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In the last bull market many investors started to develop unhealthy expectations as to the long term yields their investments would provide. Many had come to accept returns as high as 15% to 20% per annum as the base return their fund and portfolio managers would earn for them. Of course, these expectations came crashing back to earth in 2008 as the bull was chased away by a very large bear. Today, many fund managers are of the opinion that double digit returns are going to be very difficult to achieve with any consistency over the long term. Perhaps it is time for us to lower our expectations.

If we have to accept lower rates of return do we want to be exposed to the same previous level of risk? Currently, there is tremendous volatility in the equity markets and, as a result, many of us are now wondering whether or not we are on the right track with our investment strategies. Given recent developments in the world markets over the past few years, there are other questions we should ask ourselves in order to make this determination.

1. What are my goals?

If we don’t know what the target is, chances are it is going to be difficult to hit. It is important to have an understanding of what we are investing for. Are we accumulating for shorter term goals, such as the purchase of a house, the education of our children? Or is the major objective to save for retirement? Perhaps it is a combination of these goals. If we know why we are investing and what the time frame for accumulation is we can determine how much risk is acceptable.

2. What is my risk tolerance?

This probably will depend on where you are in the life cycle. Investors who are in their 20’s to mid 30’s usually tolerate greater risk as they have sufficient time to make up any losses. In the middle years, especially when trying to save while raising and educating our children, steady growth with less risk is often the approach. At retirement, investors usually become extremely risk adverse as this is the time that capital is turned into income to replace earnings.

3. What are my retirement needs?

Converting capital into a consistent income might be the objective for the retirement years. For example, if we know what our fixed expenses will be, providing a guaranteed investment income that covers these expenses will help us to enjoy a comfortable retirement. While GIC’s might guarantee the capital, it only guarantees the interest rate up to the maturity date. The new Guaranteed Minimum Withdrawal Benefit plans (GMWB) guarantee the cash flow for life while still providing the opportunity to enjoy investment growth.

In the years prior to retirement we pay particular attention to ensure that our investments receive favorable tax treatment. We should not have to abandon that concern in retirement to have safety of our capital?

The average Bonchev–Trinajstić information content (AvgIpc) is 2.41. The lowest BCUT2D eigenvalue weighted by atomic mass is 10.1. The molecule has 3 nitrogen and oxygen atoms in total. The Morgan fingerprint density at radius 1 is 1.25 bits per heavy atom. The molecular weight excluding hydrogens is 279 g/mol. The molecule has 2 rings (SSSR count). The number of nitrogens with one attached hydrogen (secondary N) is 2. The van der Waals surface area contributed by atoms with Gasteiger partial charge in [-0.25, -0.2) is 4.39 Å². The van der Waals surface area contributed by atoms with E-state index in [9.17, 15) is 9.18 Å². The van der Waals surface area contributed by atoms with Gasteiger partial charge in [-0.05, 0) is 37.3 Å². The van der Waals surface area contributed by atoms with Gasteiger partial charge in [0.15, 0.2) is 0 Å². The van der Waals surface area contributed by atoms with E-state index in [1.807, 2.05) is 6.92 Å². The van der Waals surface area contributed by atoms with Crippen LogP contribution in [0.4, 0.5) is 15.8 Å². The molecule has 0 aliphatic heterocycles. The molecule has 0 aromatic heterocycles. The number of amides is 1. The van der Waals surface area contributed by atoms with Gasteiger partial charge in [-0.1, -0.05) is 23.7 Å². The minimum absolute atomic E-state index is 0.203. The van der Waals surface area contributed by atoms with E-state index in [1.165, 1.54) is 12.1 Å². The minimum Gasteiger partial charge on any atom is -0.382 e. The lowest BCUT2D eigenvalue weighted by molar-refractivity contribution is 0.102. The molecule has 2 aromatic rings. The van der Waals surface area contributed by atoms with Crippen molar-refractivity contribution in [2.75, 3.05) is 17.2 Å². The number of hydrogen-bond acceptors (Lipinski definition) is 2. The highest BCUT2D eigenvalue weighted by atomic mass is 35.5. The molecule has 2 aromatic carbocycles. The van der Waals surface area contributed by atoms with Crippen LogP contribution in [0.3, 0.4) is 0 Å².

4. Are my investments tax efficient?

With a registered plan (RSPs, IPP’s etc.) all investments are treated the same – tax deductible going in (highly tax efficient), totally taxable as income coming out (highly inefficient). Looking at non-registered investments, usually the higher the risk the more tax efficient the investment. Pure capital gains are taxed at the lowest rate, guaranteed income (such as a GIC) at the highest rate. Dividends are taxed somewhere in the middle. Ideally, it would be extremely beneficial to have the safety of a GIC paying a reasonable rate of return that is guaranteed for life, while at the same time taxed at the lowest possible rate – exactly what the GMWB provides.

There are many types of financial vehicles and most of them are appropriate in the right circumstances. Employing effective portfolio allocation can ensure that you are not unduly affected by equity volatility, fluctuating interest rates, or high rates of income tax.

Knowing the answer to these four questions should go a long way in determining whether or not you are on the right track. Having a full understanding of the options available to you is important.

There is nothing as certain as uncertainty. We live in very turbulent times with respect to the investment climate and developing an investment strategy during this time can be a very daunting and confusing task. Given that there are now investment vehicles that deal specifically with many of the issues facing investors today, discussion and consultation has never been more important.



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